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Author Sasseville, A.; Benhaberou-Brun, D.; Fontaine, C.; Charon, M.-C.; Hebert, M.
Title Wearing blue-blockers in the morning could improve sleep of workers on a permanent night schedule: a pilot study Type Journal Article
Year (down) 2009 Publication Chronobiology International Abbreviated Journal Chronobiol Int
Volume 26 Issue 5 Pages 913-925
Keywords Adaptation, Physiological; Adult; Biological Clocks; Circadian Rhythm; Female; Humans; *Light; Male; Middle Aged; Photoperiod; Pilot Projects; Seasons; *Sleep; Wakefulness; *Work Schedule Tolerance; shift work; blue light; blue blocker; light therapy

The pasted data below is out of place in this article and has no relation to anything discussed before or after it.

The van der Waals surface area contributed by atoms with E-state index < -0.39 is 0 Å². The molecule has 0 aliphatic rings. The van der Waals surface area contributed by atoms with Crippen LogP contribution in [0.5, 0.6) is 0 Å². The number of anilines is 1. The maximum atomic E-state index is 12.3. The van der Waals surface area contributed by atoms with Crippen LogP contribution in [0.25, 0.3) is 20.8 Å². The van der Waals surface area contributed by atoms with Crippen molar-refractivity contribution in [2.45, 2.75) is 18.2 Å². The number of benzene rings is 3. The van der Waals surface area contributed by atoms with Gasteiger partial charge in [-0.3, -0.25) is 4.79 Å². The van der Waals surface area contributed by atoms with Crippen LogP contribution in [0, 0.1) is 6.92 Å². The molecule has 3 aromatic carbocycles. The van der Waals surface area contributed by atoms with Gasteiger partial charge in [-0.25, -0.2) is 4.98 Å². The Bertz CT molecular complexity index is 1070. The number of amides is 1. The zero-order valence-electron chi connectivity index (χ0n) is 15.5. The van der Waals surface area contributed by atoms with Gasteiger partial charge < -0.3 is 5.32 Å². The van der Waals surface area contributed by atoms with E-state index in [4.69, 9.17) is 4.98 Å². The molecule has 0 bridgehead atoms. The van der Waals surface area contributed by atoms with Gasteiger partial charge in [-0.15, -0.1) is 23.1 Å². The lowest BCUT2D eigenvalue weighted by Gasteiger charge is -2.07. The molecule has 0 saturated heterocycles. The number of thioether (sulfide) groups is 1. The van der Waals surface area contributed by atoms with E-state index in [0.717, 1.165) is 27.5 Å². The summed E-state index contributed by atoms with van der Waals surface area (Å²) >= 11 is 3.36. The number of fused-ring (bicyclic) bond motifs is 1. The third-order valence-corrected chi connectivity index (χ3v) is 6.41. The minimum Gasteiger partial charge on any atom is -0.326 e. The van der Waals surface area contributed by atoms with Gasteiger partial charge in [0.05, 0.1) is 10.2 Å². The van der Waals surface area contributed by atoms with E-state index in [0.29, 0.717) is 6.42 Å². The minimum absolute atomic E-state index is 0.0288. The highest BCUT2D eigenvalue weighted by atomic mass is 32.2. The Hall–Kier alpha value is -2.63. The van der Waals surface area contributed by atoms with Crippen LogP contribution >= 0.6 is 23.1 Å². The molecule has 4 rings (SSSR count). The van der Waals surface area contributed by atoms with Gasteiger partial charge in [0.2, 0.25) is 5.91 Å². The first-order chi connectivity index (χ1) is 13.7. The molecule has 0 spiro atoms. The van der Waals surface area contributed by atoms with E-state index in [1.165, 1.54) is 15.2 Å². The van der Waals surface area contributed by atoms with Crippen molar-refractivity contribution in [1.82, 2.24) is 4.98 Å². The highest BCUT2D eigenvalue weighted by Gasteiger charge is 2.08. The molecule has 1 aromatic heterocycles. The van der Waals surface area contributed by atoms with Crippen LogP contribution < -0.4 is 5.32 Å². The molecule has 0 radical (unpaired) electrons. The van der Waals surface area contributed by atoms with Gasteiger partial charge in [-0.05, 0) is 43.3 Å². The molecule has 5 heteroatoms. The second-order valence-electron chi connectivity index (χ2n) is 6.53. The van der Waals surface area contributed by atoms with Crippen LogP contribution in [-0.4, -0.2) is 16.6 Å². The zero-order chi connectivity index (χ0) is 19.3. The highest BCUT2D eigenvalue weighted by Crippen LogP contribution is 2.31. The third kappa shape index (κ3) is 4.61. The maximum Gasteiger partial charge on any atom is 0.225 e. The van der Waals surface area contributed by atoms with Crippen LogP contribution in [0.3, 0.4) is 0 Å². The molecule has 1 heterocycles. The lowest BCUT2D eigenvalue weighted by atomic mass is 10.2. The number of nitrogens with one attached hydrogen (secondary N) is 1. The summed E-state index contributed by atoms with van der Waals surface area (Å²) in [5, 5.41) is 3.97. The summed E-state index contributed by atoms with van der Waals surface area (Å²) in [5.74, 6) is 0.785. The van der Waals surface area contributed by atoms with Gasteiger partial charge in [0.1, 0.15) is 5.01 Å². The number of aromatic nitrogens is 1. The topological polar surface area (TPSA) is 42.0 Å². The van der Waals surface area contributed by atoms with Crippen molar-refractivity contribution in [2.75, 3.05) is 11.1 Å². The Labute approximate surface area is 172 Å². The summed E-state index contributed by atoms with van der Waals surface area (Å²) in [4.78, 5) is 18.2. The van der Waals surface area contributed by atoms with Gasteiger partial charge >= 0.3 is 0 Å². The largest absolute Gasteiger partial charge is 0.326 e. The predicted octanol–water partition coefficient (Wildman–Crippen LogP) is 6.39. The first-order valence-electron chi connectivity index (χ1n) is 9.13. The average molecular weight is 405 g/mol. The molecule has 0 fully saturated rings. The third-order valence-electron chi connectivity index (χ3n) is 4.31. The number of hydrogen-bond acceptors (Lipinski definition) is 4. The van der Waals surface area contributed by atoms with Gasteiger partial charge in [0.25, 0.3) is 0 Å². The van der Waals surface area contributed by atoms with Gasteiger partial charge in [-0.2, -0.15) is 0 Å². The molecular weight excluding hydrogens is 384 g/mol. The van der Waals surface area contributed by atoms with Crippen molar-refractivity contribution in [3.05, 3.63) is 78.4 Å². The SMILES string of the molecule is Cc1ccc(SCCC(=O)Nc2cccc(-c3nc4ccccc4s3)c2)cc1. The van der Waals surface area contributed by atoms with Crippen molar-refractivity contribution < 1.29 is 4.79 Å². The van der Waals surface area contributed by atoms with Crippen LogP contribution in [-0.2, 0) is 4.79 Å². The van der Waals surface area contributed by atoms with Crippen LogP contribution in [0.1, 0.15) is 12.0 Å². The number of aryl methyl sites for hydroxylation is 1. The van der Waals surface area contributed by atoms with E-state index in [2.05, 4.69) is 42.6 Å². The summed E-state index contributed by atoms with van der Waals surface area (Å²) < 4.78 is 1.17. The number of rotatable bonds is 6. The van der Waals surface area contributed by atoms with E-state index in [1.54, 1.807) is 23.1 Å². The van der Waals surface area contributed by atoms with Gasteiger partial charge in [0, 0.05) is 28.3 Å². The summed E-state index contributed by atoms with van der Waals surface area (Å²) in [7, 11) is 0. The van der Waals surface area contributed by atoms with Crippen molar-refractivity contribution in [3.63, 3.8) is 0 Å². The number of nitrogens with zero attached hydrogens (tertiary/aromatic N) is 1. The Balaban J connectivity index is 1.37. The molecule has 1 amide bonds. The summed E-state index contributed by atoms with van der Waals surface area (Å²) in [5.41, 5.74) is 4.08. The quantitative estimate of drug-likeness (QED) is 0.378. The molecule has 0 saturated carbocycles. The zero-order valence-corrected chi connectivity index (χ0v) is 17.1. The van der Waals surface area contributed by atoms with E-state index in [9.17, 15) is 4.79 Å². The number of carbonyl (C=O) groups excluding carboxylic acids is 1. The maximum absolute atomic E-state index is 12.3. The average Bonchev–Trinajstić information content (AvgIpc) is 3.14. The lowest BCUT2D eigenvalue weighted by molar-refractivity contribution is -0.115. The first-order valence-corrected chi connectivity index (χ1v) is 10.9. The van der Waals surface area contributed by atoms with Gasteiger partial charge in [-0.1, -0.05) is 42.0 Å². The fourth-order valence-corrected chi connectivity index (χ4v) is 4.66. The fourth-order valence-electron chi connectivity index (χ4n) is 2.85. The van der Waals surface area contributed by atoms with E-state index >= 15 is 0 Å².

Abstract Night shiftworkers often complain of disturbed sleep during the day. This could be partly caused by morning sunlight exposure during the commute home, which tends to maintain the circadian clock on a daytime rhythm. The circadian clock is most sensitive to the blue portion of the visible spectrum, so our aim was to determine if blocking short wavelengths of light below 540 nm could improve daytime sleep quality and nighttime vigilance of night shiftworkers. Eight permanent night shiftworkers (32-56 yrs of age) of Quebec City's Canada Post distribution center were evaluated during summertime, and twenty others (24-55 yrs of age) during fall and winter. Timing, efficacy, and fragmentation of daytime sleep were analyzed over four weeks by a wrist activity monitor, and subjective vigilance was additionally assessed at the end of the night shift in the fall-winter group. The first two weeks served as baseline and the remaining two as experimental weeks when workers had to wear blue-blockers glasses, either just before leaving the workplace at the end of their shift (summer group) or 2 h before the end of the night shift (fall-winter group). They all had to wear the glasses when outside during the day until 16:00 h. When wearing the glasses, workers slept, on average +/-SD, 32+/-29 and 34+/-60 more min/day, increased their sleep efficacy by 1.95+/-2.17% and 4.56+/-6.1%, and lowered their sleep fragmentation by 1.74+/-1.36% and 4.22+/-9.16% in the summer and fall-winter group, respectively. Subjective vigilance also generally improved on Fridays in the fall-winter group. Blue-blockers seem to improve daytime sleep of permanent night-shift workers.